The Obama administration deported a record number of illegal immigrants for the third straight year, according to figures released Tuesday by U.S. Immigration and Customs Enforcement.
Despite facing criticism from both sides of the political spectrum, officials promised to continue the White House policy of prioritizing for removal those illegal immigrants with criminal convictions.
Of the 396,906 deportations from October 2010 through September of this year, more than half were illegal immigrants with felony or misdemeanor convictions, a percentage that has increased steadily since the end of the George W. Bush administration.
The annual total was about 4,000 more deportations than the record set in the previous year.
Officials often have credited the increase to programs such as Secure Communities, which checks the immigration status of individuals fingerprinted at state and local jails and, if need be, notifies immigration authorities. Secure Communities has been deployed in 1,600 law enforcement jurisdictions across the country, and immigration officials plan to have the program deployed nationwide by 2013.
The steady increase in enforcement efforts comes at a time when the rate of immigrants coming into the U.S. illegally has decreased, in part due to the sluggish U.S. economy.
The Obama administration decided in September to extend the deployment of 1,200 National Guard troops on the U.S.-Mexico border through the end of the year, at a cost of about $10 million a month.
Activists pushing for immigration reform have criticized President Obama’s approach as too heavy-handed, while Republicans have clamored for even more deportations.
The record number of deportations under the Obama administration has left a "wake of devastation in Latino communities across the nation," Joanne Lin, legislative counsel for the American Civil Liberties Union, said in a statement. "These record-breaking deportation numbers come at a time when illegal immigration rates have plummeted, the undocumented population has decreased substantially and violent crime rates are at their lowest levels in 40 years. Our country can no longer afford to pay for uncontrolled, unwarranted DHS spending, at the cost to U.S. taxpayers."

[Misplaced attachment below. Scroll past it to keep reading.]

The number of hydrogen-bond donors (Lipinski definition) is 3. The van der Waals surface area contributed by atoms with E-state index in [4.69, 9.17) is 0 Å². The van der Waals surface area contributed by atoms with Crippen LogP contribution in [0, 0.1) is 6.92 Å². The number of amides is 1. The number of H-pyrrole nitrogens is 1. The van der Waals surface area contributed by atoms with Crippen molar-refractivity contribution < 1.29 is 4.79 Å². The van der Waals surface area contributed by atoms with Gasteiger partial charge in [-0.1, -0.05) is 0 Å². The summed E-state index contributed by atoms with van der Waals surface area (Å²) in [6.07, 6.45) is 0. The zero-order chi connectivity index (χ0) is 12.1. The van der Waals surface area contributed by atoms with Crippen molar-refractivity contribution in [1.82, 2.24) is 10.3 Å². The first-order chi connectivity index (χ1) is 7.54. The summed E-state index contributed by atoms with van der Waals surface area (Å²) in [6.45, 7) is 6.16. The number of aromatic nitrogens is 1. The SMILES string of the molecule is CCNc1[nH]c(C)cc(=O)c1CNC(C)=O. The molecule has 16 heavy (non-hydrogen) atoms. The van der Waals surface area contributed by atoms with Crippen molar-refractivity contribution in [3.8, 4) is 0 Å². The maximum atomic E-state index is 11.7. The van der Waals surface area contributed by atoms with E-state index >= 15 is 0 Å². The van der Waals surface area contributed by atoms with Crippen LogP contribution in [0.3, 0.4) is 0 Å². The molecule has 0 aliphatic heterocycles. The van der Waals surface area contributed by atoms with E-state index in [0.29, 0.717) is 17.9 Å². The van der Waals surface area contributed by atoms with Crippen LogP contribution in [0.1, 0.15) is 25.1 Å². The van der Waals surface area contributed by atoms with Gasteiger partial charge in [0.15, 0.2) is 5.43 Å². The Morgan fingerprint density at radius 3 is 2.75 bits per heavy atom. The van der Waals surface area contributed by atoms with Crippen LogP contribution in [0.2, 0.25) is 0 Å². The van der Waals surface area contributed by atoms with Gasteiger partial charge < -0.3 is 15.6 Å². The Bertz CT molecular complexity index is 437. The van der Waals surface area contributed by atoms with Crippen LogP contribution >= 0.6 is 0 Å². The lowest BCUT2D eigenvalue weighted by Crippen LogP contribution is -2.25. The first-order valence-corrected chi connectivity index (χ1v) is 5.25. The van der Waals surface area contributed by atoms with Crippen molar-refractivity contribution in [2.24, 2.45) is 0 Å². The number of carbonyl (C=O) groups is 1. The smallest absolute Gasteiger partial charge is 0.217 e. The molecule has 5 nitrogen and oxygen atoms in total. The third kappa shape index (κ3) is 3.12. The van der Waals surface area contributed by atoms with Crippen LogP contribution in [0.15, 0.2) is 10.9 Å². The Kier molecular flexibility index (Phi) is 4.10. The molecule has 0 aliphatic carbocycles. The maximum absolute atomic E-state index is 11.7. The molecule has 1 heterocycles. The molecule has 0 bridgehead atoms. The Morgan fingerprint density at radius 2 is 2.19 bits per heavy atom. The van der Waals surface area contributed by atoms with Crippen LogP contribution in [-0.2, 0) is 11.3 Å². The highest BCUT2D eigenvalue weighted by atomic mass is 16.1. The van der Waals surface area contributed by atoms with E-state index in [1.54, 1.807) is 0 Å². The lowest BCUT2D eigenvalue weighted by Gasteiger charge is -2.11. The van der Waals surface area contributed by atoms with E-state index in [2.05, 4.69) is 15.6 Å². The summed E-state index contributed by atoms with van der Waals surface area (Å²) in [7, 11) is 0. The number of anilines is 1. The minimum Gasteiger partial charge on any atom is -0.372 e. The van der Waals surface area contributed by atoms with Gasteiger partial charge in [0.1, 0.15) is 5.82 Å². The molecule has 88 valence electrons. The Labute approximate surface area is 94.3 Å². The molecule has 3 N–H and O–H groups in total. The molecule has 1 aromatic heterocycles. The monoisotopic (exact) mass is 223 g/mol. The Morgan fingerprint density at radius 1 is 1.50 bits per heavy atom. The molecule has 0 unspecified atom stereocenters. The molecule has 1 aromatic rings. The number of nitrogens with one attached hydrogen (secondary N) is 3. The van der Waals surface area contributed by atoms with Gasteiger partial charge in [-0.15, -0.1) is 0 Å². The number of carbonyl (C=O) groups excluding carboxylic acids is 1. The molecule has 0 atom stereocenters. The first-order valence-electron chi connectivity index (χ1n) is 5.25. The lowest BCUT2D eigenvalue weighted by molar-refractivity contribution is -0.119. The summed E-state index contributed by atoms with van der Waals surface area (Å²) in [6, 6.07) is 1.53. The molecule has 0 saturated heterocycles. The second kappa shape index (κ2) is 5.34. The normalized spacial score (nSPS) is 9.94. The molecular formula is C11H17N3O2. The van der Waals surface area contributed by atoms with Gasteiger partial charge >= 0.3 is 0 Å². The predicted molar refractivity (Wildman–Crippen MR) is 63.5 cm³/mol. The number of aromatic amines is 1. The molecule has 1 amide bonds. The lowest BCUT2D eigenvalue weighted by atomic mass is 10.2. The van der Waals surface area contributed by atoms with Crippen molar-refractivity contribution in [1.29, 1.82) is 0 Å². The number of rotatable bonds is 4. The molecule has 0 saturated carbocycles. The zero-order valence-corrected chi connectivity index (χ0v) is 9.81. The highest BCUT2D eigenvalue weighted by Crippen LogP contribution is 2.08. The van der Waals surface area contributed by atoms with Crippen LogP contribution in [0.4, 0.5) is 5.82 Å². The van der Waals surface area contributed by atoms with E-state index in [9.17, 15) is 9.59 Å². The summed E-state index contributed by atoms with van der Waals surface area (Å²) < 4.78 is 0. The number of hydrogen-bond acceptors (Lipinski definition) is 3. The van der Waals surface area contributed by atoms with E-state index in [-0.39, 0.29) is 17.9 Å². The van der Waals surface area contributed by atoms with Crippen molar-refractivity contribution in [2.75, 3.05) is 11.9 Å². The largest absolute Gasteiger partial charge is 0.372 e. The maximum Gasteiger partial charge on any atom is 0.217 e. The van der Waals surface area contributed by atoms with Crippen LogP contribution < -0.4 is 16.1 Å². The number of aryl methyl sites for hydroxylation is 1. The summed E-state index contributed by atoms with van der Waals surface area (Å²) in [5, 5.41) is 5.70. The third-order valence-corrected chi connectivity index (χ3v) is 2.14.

Some House Republicans have criticized Obama for issuing guidelines that encourage immigration officials to defer the deportations of individuals who are pursuing an education or have strong family ties in the U.S., among other factors. They say the guidelines amount to selectively enforcing the law.
The White House has maintained that Obama favors both a secure border and reforms to offer a path to legal residence for those illegal immigrants who are living in the U.S. but otherwise observing its laws.
Homeland Security Secretary Janet Napolitano addressed the criticism of the administration during a speech at American University earlier this month.
"Our policies have been simultaneously described as engaging in a mean-spirited effort to blindly deport record numbers of illegal immigrants from the country and alternatively as comprehensive amnesty that ignores our responsibility to enforce the immigration laws; two opposites can't simultaneously be true," she said.
In fiscal year 2011, the Obama administration removed 1,119 immigrants convicted of homicide, 5,848 immigrants convicted of sexual offenses, 44,653 immigrants convicted of drug related crimes and 33,927 immigrants convicted of driving under the influence, according to ICE statistics.
"You can count on seeing more of the same next year," ICE Commissioner John Morton told reporters Tuesday.